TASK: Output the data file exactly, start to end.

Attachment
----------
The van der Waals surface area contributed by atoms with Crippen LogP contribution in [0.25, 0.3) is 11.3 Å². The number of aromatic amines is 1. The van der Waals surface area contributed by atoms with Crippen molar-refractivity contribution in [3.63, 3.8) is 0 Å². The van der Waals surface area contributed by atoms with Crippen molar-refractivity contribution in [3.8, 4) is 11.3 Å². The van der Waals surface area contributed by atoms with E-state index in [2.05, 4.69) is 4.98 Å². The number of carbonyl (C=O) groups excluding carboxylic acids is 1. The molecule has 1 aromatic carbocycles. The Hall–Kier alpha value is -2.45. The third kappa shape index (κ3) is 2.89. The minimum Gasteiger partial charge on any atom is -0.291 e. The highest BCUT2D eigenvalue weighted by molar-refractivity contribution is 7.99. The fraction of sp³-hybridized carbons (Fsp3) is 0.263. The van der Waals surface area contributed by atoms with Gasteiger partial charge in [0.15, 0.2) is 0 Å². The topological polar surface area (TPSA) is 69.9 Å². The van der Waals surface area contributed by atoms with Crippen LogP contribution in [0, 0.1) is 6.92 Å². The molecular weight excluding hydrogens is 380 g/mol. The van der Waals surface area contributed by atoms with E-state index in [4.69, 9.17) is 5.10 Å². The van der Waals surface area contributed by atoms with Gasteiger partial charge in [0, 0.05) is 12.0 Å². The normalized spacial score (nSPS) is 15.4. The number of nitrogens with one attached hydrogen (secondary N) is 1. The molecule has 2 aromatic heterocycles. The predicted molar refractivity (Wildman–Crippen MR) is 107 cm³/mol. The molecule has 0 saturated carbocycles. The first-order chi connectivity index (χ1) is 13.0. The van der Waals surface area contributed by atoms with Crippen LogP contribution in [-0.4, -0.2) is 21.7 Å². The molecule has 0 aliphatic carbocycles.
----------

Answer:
The van der Waals surface area contributed by atoms with Crippen LogP contribution in [0.25, 0.3) is 11.3 Å². The number of aromatic amines is 1. The van der Waals surface area contributed by atoms with Crippen molar-refractivity contribution in [3.63, 3.8) is 0 Å². The van der Waals surface area contributed by atoms with Crippen molar-refractivity contribution in [3.8, 4) is 11.3 Å². The van der Waals surface area contributed by atoms with E-state index in [2.05, 4.69) is 4.98 Å². The number of carbonyl (C=O) groups excluding carboxylic acids is 1. The molecule has 1 aromatic carbocycles. The Hall–Kier alpha value is -2.45. The third kappa shape index (κ3) is 2.89. The minimum Gasteiger partial charge on any atom is -0.291 e. The highest BCUT2D eigenvalue weighted by molar-refractivity contribution is 7.99. The fraction of sp³-hybridized carbons (Fsp3) is 0.263. The van der Waals surface area contributed by atoms with Gasteiger partial charge in [0.15, 0.2) is 0 Å². The topological polar surface area (TPSA) is 69.9 Å². The van der Waals surface area contributed by atoms with Crippen LogP contribution in [0, 0.1) is 6.92 Å². The molecular weight excluding hydrogens is 380 g/mol. The van der Waals surface area contributed by atoms with E-state index in [4.69, 9.17) is 5.10 Å². The van der Waals surface area contributed by atoms with Gasteiger partial charge in [0, 0.05) is 12.0 Å². The normalized spacial score (nSPS) is 15.4. The number of nitrogens with one attached hydrogen (secondary N) is 1. The molecule has 2 aromatic heterocycles. The predicted molar refractivity (Wildman–Crippen MR) is 107 cm³/mol. The molecule has 0 saturated carbocycles. The first-order chi connectivity index (χ1) is 13.0. The van der Waals surface area contributed by atoms with Crippen LogP contribution in [-0.4, -0.2) is 21.7 Å². The molecule has 0 aliphatic carbocycles.